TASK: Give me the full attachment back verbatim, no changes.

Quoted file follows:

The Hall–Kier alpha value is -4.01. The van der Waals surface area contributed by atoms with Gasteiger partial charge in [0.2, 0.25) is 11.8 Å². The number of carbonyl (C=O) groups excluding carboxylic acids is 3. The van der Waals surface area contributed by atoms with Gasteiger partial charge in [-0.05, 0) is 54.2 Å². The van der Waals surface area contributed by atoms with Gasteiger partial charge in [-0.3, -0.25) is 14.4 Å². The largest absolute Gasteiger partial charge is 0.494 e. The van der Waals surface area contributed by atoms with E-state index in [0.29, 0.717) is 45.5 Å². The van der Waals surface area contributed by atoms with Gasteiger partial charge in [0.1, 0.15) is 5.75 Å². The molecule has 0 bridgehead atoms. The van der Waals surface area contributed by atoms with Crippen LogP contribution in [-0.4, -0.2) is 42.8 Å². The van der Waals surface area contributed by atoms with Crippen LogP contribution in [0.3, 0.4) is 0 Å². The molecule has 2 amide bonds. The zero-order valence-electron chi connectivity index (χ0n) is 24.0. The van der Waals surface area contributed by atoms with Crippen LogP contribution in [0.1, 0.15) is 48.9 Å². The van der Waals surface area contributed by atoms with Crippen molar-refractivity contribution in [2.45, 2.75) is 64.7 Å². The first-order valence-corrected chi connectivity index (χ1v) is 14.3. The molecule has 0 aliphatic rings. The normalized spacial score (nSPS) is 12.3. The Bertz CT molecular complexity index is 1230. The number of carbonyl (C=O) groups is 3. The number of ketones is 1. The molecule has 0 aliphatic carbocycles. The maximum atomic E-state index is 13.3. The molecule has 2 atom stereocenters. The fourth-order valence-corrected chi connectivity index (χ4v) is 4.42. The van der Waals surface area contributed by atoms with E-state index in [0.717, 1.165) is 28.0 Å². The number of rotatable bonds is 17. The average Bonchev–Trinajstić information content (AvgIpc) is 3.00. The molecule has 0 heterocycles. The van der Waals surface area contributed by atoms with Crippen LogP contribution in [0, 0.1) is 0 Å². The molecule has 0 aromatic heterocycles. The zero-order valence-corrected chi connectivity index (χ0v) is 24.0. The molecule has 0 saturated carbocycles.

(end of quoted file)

The Hall–Kier alpha value is -4.01. The van der Waals surface area contributed by atoms with Gasteiger partial charge in [0.2, 0.25) is 11.8 Å². The number of carbonyl (C=O) groups excluding carboxylic acids is 3. The van der Waals surface area contributed by atoms with Gasteiger partial charge in [-0.05, 0) is 54.2 Å². The van der Waals surface area contributed by atoms with Gasteiger partial charge in [-0.3, -0.25) is 14.4 Å². The largest absolute Gasteiger partial charge is 0.494 e. The van der Waals surface area contributed by atoms with E-state index in [0.29, 0.717) is 45.5 Å². The van der Waals surface area contributed by atoms with Gasteiger partial charge in [0.1, 0.15) is 5.75 Å². The molecule has 0 bridgehead atoms. The van der Waals surface area contributed by atoms with Crippen LogP contribution in [-0.4, -0.2) is 42.8 Å². The van der Waals surface area contributed by atoms with Crippen LogP contribution in [0.3, 0.4) is 0 Å². The molecule has 2 amide bonds. The zero-order valence-electron chi connectivity index (χ0n) is 24.0. The van der Waals surface area contributed by atoms with Crippen LogP contribution in [0.1, 0.15) is 48.9 Å². The van der Waals surface area contributed by atoms with Crippen molar-refractivity contribution in [2.45, 2.75) is 64.7 Å². The first-order valence-corrected chi connectivity index (χ1v) is 14.3. The molecule has 0 aliphatic rings. The normalized spacial score (nSPS) is 12.3. The Bertz CT molecular complexity index is 1230. The number of carbonyl (C=O) groups is 3. The number of ketones is 1. The molecule has 0 aliphatic carbocycles. The maximum atomic E-state index is 13.3. The molecule has 2 atom stereocenters. The fourth-order valence-corrected chi connectivity index (χ4v) is 4.42. The van der Waals surface area contributed by atoms with E-state index in [0.717, 1.165) is 28.0 Å². The number of rotatable bonds is 17. The average Bonchev–Trinajstić information content (AvgIpc) is 3.00. The molecule has 0 heterocycles. The van der Waals surface area contributed by atoms with Crippen LogP contribution in [0, 0.1) is 0 Å². The molecule has 0 aromatic heterocycles. The zero-order valence-corrected chi connectivity index (χ0v) is 24.0. The molecule has 0 saturated carbocycles.